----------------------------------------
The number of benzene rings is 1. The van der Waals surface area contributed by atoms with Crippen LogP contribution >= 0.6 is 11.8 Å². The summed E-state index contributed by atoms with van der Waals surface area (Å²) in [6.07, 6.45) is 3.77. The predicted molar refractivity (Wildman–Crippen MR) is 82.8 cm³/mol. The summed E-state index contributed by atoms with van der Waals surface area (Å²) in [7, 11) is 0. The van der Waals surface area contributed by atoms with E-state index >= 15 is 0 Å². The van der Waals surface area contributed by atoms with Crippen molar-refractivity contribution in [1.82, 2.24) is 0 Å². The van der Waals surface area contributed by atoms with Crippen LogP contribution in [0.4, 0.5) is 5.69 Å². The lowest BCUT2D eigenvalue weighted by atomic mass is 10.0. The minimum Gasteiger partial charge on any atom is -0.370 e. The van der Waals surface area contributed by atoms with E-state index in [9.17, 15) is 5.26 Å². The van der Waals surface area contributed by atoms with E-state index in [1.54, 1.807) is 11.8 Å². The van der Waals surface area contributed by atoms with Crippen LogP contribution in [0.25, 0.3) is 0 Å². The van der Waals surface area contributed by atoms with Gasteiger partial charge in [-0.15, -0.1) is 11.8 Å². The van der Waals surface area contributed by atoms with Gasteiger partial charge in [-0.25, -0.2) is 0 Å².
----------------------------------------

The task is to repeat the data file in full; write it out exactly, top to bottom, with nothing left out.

The number of benzene rings is 1. The van der Waals surface area contributed by atoms with Crippen LogP contribution >= 0.6 is 11.8 Å². The summed E-state index contributed by atoms with van der Waals surface area (Å²) in [6.07, 6.45) is 3.77. The predicted molar refractivity (Wildman–Crippen MR) is 82.8 cm³/mol. The summed E-state index contributed by atoms with van der Waals surface area (Å²) in [7, 11) is 0. The van der Waals surface area contributed by atoms with E-state index >= 15 is 0 Å². The van der Waals surface area contributed by atoms with Crippen molar-refractivity contribution in [1.82, 2.24) is 0 Å². The van der Waals surface area contributed by atoms with Crippen LogP contribution in [0.4, 0.5) is 5.69 Å². The lowest BCUT2D eigenvalue weighted by atomic mass is 10.0. The minimum Gasteiger partial charge on any atom is -0.370 e. The van der Waals surface area contributed by atoms with E-state index in [9.17, 15) is 5.26 Å². The van der Waals surface area contributed by atoms with E-state index in [1.54, 1.807) is 11.8 Å². The van der Waals surface area contributed by atoms with Crippen LogP contribution in [0.25, 0.3) is 0 Å². The van der Waals surface area contributed by atoms with Gasteiger partial charge in [-0.15, -0.1) is 11.8 Å². The van der Waals surface area contributed by atoms with Gasteiger partial charge in [-0.25, -0.2) is 0 Å².